Adopting a political and legal perspective, Redefining Citizenship in Australia, Canada, and Aotearoa New Zealand undertakes a transnational study that examines the demise of Britishness as a defining feature of the conceptualisation of citizenship in Australia, Canada, and Aotearoa New Zealand and the impact that this historic shift has had on Indigenous and other ethnic groups in these states. During the 1950s and 1970s an ethnically based citizenship was transformed into a civic-based one (one based on rights and responsibilities). The major context in which this took place was the demise of British race patriotism in Australia, English-speaking Canada, and Aotearoa New Zealand. Although the timing of this shift varied, Aboriginal groups and non-British ethnic groups were now incorporated, or appeared to be incorporated, into ideas of citizenship in all three nations. The development of citizenship in this period has traditionally been associated with immigration in Australia, Canada, and Aotearoa New Zealand. However, the historical origins of citizenship practices in all three countries have yet to be fully analysed. This is what Redefining Citizenship in Australia, Canada, and Aotearoa New Zealand does. The overarching question addressed by the book is: Why and how did the end of the British World lead to the redefinition of citizenship in Australia, Canada, and Aotearoa New Zealand between the 1950s and 1970s in regard to other ethnic and Indigenous groups? This book will be useful for history and politics courses, as well as specialised courses on citizenship and Indigenous studies.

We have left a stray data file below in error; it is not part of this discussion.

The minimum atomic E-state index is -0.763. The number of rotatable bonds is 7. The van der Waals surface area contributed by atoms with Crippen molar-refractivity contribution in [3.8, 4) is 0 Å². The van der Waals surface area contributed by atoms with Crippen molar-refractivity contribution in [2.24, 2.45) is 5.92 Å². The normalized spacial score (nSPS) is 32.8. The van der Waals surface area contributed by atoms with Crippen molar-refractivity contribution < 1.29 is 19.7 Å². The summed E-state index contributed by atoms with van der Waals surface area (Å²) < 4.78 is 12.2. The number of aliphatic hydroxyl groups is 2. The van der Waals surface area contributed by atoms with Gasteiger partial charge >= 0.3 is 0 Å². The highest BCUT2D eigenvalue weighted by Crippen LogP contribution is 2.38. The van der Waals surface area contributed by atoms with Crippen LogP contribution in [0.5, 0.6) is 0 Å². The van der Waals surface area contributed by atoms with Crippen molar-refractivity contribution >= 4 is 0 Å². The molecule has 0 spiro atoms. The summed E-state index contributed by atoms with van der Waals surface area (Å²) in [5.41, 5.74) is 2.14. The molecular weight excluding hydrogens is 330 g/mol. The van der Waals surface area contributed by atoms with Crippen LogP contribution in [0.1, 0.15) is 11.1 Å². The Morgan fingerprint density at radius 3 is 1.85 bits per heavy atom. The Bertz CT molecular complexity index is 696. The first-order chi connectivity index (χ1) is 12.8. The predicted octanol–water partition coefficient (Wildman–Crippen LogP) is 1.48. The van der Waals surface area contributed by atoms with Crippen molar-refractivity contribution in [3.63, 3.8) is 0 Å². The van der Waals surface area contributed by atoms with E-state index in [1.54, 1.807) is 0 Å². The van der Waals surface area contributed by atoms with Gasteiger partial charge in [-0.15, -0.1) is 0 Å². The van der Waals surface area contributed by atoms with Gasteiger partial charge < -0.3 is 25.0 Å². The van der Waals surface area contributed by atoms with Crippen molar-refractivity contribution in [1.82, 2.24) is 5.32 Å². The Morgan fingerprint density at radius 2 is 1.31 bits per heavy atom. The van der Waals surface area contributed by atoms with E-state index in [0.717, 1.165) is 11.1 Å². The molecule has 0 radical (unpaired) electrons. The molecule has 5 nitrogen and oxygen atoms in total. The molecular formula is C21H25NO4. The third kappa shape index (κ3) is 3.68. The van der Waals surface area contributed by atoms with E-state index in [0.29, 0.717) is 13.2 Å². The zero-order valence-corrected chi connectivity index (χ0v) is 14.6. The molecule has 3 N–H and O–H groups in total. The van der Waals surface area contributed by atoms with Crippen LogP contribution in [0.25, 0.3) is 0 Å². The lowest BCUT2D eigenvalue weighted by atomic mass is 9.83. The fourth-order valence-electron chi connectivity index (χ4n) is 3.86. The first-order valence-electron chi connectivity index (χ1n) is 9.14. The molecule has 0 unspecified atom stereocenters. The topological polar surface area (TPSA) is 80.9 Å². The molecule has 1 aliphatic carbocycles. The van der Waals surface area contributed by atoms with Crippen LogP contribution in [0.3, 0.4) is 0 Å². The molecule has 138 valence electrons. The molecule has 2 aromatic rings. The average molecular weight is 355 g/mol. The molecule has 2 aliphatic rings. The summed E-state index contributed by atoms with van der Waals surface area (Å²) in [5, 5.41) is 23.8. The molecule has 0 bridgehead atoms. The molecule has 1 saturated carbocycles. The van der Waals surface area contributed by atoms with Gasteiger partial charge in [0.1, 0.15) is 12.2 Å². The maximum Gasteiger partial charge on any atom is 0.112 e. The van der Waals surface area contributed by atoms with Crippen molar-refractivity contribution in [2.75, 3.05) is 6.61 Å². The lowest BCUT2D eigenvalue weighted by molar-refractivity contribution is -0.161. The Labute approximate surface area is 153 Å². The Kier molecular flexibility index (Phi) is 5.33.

Advance Praise for Redefining Citizenship in Australia, Canada, and Aotearoa New Zealand
Advance Praise for
Redefining Citizenship in Australia, Canada, and Aotearoa New Zealand
“The diverse array of citizens of settler colonizer nations need to know their full story. This clearly written and courageously comparative history demonstrates how at the end of the British world, three nation-states redefined citizenship from a concept based upon race, status, and links to Britain to one based upon civic rights and responsibilities. This meticulously researched book will be a must-read for scholars interested in national identity, political and legal history, and the history of indigenous resistance.”
—Ann McGrath (AM, FASSA, FAHA), Kathleen Fitzpatrick Australian Laureate Fellow and W.K. Hancock Professor of History, School of History, Australian National University
“This book is a groundbreaking comparative study of Canada, Australia, and Aotearoa New Zealand and the shift from ethnic forms of British-based national identity to civic and potentially more inclusive varieties during the 1960s and 1970s. This crucial shift in identity has been inadequately studied until now. Jatinder Mann’s insightful and impeccably researched book, based on a wealth of primary sources, casts new light into the connections between national identity and citizenship in settler states. It correlates major changes in conceptions of national self and other with the rise and decline of the British imperial system. An impressive addition to the literature on citizenship studies, Indigenous peoples, and racialized peoples.”
—David B. MacDonald, Professor and Research Leadership Chair for the College of Social and Applied Human Sciences, Department...
You are not authenticated to view the full text of this chapter or article.
This site requires a subscription or purchase to access the full text of books or journals.
Do you have any questions? Contact us.Or login to access all content.